HOPE STEWART | My first memories of Donovan are from our Scholars Retreat. We were Facebook friends and I had noticed his birthday was going to be while we were away on the retreat so I made sure to stop and get a card for all of us to sign before we left for the retreat. He was so excited to finally be turning 18. It's interesting looking back now that my first and last memories of him all surround his birthday. He was so excited about finally turning 21 too. Just three short years is far too short a time to know someone like Donovan. I did not know when I bought that card the summer before starting at Clemson that Donovan would come to mean so much to me, or that I would have so many good (mostly humorous) memories of the guy with the big heart and the even bigger smile.

I think all the members of my cohort would say that Donovan was an integral part of our group. There is hardly a story from Europe that does not have Donny in it. Clubbing every Wednesday night with Donovan making it his job to act as the body guard for all of the girls to make sure we were safe. Taking the train to London and taking pictures of him with Ali's teddy bear as he snoozed. The endless card games. I specifically remember him standing in the kitchen while Allison and I made pasta, noodles, and homemade sauces and asking endless questions about what we were doing and how we could possibly make anything without a recipe! Donovan was always asking questions, not just about cooking, but about everything. He always wanted to learn new things and he always wanted to know what was going on in people's lives.

Donny was such a good man. He was the perfect gentleman and a wonderful friend. He always had a smile and a hello and could make me smile, even if I had no desire to do so. I cannot believe he is gone, but at least we all got to have him in our lives for the time that we did. I think we can all agree that is was not long enough, but I think we could also all agree that the short time we did spend was not wasted. I wish there could be more fun stories about him crawling around on WWII ruins, posing for "gangsta" pictures in front of the Tower Bridge in London, and dancing in the Holmes basement, but I will always appreciate the ones that I have. I'll always remember how it made my day every time I bumped into you on campus and I'll miss you always buddy!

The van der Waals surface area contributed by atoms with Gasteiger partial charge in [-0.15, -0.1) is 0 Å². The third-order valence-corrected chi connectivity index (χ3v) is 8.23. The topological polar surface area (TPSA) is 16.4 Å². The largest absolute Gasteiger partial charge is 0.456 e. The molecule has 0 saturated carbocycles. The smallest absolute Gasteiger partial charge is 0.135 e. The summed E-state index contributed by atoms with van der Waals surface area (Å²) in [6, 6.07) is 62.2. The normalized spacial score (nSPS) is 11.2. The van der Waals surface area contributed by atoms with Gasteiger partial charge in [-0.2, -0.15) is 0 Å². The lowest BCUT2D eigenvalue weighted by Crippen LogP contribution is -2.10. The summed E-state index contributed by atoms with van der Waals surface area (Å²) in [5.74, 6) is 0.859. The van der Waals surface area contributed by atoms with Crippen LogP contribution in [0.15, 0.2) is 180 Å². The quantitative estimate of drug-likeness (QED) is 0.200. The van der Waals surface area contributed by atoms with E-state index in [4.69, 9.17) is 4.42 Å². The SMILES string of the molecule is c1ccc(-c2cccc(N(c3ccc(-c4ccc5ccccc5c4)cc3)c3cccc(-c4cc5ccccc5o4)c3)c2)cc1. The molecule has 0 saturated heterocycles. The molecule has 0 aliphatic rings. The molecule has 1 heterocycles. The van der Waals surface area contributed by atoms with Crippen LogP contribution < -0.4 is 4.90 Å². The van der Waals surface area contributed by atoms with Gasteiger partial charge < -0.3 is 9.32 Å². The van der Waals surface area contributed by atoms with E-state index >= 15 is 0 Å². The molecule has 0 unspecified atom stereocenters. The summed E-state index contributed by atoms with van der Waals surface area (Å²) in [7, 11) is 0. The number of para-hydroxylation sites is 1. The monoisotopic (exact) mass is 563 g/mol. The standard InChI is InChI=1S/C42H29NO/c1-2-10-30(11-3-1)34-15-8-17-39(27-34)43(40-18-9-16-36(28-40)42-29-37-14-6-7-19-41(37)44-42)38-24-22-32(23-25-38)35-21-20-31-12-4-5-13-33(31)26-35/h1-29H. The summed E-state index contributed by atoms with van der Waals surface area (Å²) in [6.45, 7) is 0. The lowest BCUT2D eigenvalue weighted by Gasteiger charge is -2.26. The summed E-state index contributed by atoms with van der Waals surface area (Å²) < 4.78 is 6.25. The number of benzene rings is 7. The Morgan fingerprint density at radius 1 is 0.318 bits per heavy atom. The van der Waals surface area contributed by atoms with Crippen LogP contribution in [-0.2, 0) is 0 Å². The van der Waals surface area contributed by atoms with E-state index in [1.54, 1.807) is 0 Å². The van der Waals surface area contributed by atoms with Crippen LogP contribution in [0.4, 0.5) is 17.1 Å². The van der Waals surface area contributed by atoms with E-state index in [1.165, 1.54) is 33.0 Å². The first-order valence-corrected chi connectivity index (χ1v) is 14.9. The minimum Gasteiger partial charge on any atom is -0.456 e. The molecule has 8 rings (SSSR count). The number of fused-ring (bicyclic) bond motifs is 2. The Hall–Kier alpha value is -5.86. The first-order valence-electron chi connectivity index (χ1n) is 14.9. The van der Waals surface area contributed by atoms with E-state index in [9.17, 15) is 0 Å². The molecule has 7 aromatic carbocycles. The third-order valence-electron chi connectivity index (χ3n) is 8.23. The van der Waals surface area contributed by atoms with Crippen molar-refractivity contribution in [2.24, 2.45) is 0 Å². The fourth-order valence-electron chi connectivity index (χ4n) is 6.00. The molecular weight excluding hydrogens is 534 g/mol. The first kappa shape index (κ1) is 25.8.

DAMON ANDREWS | Donovan could lift up a room without saying a word -- his smile was that infectious. I can't name a person who didn't call Donovan a friend, and he will be missed by many. The love for Donovan from his many friends and family is matched only by Donovan's own love for each of us and for life itself. He will be missed greatly.

RAHUL LOUNGANI | Shortly after Donovan and I moved in together this year, we were in the car on our way back from somewhere when he told me he used to be a bit shy and reserved in his childhood. I told him he was lying. Anyone who met Donovan knew that he was one of the most open, congenial, and comforting people to be around. Every person he met became his friend, and in each friendship, his sincerity and genuine nature was evident. His personality emanated from him and affected everyone he was around.

While we were in Europe, the rest of us guys used to have trouble meeting new girls. I don't know if they thought we were creepy or were just completely uninterested in talking to young freshman, but Donovan's attempts always seemed to work out better. Not only would he just meet one girl, but he would meet their entire group, and then introduce them to the rest of us. He was a connector. That's what he did. And his ability to do that was based on the virtue and sincerity in his personality.

At Clemson, Donovan introduced me to countless people and made my friend circle rich with his own. Not only did Donovan and I have great times and memories together, but his connections also allowed me to form memories with others whom I may have never met.

That's what Donovan leaves behind with me: his memories and his lessons. The nature of his friendship and the virtue in his character leave the rest of us lacking, and we will be stronger and better if we follow his example.

Thanks for everything bro, I'm gonna miss you.